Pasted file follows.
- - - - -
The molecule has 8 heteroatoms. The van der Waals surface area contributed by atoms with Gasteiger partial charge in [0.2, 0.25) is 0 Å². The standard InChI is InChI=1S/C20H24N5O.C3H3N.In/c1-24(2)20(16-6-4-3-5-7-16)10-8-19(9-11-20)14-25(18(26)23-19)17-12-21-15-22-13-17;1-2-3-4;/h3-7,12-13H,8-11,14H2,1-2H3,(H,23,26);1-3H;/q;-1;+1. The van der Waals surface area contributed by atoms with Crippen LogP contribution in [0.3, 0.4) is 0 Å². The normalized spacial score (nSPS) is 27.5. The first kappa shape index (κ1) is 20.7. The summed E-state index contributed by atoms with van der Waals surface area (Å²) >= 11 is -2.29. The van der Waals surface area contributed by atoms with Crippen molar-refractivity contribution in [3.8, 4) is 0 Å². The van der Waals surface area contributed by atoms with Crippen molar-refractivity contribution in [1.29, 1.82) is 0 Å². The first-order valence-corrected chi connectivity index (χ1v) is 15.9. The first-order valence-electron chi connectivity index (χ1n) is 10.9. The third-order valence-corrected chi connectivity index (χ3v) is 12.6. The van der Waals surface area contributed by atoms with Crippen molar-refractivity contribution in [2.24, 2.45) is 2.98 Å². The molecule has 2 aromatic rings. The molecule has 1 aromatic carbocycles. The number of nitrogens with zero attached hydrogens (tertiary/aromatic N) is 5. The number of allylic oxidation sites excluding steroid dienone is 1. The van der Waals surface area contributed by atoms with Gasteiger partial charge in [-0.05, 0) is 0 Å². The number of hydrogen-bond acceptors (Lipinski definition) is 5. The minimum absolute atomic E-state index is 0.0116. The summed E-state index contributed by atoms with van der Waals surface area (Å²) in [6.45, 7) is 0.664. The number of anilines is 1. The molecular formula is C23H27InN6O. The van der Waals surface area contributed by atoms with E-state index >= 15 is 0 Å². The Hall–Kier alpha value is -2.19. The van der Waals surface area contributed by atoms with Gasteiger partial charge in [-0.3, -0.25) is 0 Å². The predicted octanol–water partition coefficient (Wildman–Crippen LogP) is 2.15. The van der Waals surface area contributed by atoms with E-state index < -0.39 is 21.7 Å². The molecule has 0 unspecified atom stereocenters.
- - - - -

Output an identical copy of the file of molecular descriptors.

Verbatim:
The molecule has 8 heteroatoms. The van der Waals surface area contributed by atoms with Gasteiger partial charge in [0.2, 0.25) is 0 Å². The standard InChI is InChI=1S/C20H24N5O.C3H3N.In/c1-24(2)20(16-6-4-3-5-7-16)10-8-19(9-11-20)14-25(18(26)23-19)17-12-21-15-22-13-17;1-2-3-4;/h3-7,12-13H,8-11,14H2,1-2H3,(H,23,26);1-3H;/q;-1;+1. The van der Waals surface area contributed by atoms with Crippen LogP contribution in [0.3, 0.4) is 0 Å². The normalized spacial score (nSPS) is 27.5. The first kappa shape index (κ1) is 20.7. The summed E-state index contributed by atoms with van der Waals surface area (Å²) >= 11 is -2.29. The van der Waals surface area contributed by atoms with Crippen molar-refractivity contribution in [3.8, 4) is 0 Å². The van der Waals surface area contributed by atoms with Crippen molar-refractivity contribution in [1.29, 1.82) is 0 Å². The first-order valence-corrected chi connectivity index (χ1v) is 15.9. The first-order valence-electron chi connectivity index (χ1n) is 10.9. The third-order valence-corrected chi connectivity index (χ3v) is 12.6. The van der Waals surface area contributed by atoms with Crippen molar-refractivity contribution in [2.24, 2.45) is 2.98 Å². The molecule has 2 aromatic rings. The molecule has 1 aromatic carbocycles. The number of nitrogens with zero attached hydrogens (tertiary/aromatic N) is 5. The number of allylic oxidation sites excluding steroid dienone is 1. The van der Waals surface area contributed by atoms with Gasteiger partial charge in [-0.05, 0) is 0 Å². The number of hydrogen-bond acceptors (Lipinski definition) is 5. The minimum absolute atomic E-state index is 0.0116. The summed E-state index contributed by atoms with van der Waals surface area (Å²) in [6.45, 7) is 0.664. The number of anilines is 1. The molecular formula is C23H27InN6O. The van der Waals surface area contributed by atoms with E-state index >= 15 is 0 Å². The Hall–Kier alpha value is -2.19. The van der Waals surface area contributed by atoms with Gasteiger partial charge in [-0.3, -0.25) is 0 Å². The predicted octanol–water partition coefficient (Wildman–Crippen LogP) is 2.15. The van der Waals surface area contributed by atoms with E-state index < -0.39 is 21.7 Å². The molecule has 0 unspecified atom stereocenters.